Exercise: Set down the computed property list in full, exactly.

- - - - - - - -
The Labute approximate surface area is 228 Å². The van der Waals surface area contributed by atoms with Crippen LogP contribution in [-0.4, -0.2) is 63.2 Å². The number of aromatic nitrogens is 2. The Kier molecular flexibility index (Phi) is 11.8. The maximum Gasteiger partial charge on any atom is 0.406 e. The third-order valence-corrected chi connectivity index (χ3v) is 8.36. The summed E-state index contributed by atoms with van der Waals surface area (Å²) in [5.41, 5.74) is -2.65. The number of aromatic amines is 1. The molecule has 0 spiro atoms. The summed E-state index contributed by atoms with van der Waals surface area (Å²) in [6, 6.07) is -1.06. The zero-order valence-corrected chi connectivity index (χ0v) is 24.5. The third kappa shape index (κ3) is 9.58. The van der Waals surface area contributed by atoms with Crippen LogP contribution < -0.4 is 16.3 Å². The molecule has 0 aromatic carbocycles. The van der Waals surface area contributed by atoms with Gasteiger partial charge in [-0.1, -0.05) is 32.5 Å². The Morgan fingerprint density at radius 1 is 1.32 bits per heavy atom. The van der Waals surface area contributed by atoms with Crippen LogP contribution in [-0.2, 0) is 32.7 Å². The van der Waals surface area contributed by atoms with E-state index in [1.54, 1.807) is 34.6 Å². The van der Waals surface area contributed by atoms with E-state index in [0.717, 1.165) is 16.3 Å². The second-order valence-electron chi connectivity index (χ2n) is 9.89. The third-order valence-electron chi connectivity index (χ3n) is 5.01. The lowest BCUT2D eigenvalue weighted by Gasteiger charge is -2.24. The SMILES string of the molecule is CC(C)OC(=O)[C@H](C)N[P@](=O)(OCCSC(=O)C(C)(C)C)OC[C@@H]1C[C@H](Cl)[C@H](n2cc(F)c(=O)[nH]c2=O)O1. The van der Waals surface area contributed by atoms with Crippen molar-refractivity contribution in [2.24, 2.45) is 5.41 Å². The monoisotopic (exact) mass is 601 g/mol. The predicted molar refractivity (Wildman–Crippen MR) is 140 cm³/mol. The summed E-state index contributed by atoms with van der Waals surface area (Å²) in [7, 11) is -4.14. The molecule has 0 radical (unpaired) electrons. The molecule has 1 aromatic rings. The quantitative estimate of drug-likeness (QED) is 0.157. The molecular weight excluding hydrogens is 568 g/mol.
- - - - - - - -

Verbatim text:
The Labute approximate surface area is 228 Å². The van der Waals surface area contributed by atoms with Crippen LogP contribution in [-0.4, -0.2) is 63.2 Å². The number of aromatic nitrogens is 2. The Kier molecular flexibility index (Phi) is 11.8. The maximum Gasteiger partial charge on any atom is 0.406 e. The third-order valence-corrected chi connectivity index (χ3v) is 8.36. The summed E-state index contributed by atoms with van der Waals surface area (Å²) in [5.41, 5.74) is -2.65. The number of aromatic amines is 1. The molecule has 0 spiro atoms. The summed E-state index contributed by atoms with van der Waals surface area (Å²) in [6, 6.07) is -1.06. The zero-order valence-corrected chi connectivity index (χ0v) is 24.5. The third kappa shape index (κ3) is 9.58. The van der Waals surface area contributed by atoms with Crippen LogP contribution < -0.4 is 16.3 Å². The molecule has 0 aromatic carbocycles. The van der Waals surface area contributed by atoms with Gasteiger partial charge in [-0.1, -0.05) is 32.5 Å². The Morgan fingerprint density at radius 1 is 1.32 bits per heavy atom. The van der Waals surface area contributed by atoms with Crippen LogP contribution in [-0.2, 0) is 32.7 Å². The van der Waals surface area contributed by atoms with E-state index in [1.54, 1.807) is 34.6 Å². The van der Waals surface area contributed by atoms with E-state index in [0.717, 1.165) is 16.3 Å². The second-order valence-electron chi connectivity index (χ2n) is 9.89. The third-order valence-electron chi connectivity index (χ3n) is 5.01. The lowest BCUT2D eigenvalue weighted by Gasteiger charge is -2.24. The SMILES string of the molecule is CC(C)OC(=O)[C@H](C)N[P@](=O)(OCCSC(=O)C(C)(C)C)OC[C@@H]1C[C@H](Cl)[C@H](n2cc(F)c(=O)[nH]c2=O)O1. The van der Waals surface area contributed by atoms with Crippen molar-refractivity contribution in [2.24, 2.45) is 5.41 Å². The monoisotopic (exact) mass is 601 g/mol. The predicted molar refractivity (Wildman–Crippen MR) is 140 cm³/mol. The summed E-state index contributed by atoms with van der Waals surface area (Å²) in [7, 11) is -4.14. The molecule has 0 radical (unpaired) electrons. The molecule has 1 aromatic rings. The quantitative estimate of drug-likeness (QED) is 0.157. The molecular weight excluding hydrogens is 568 g/mol.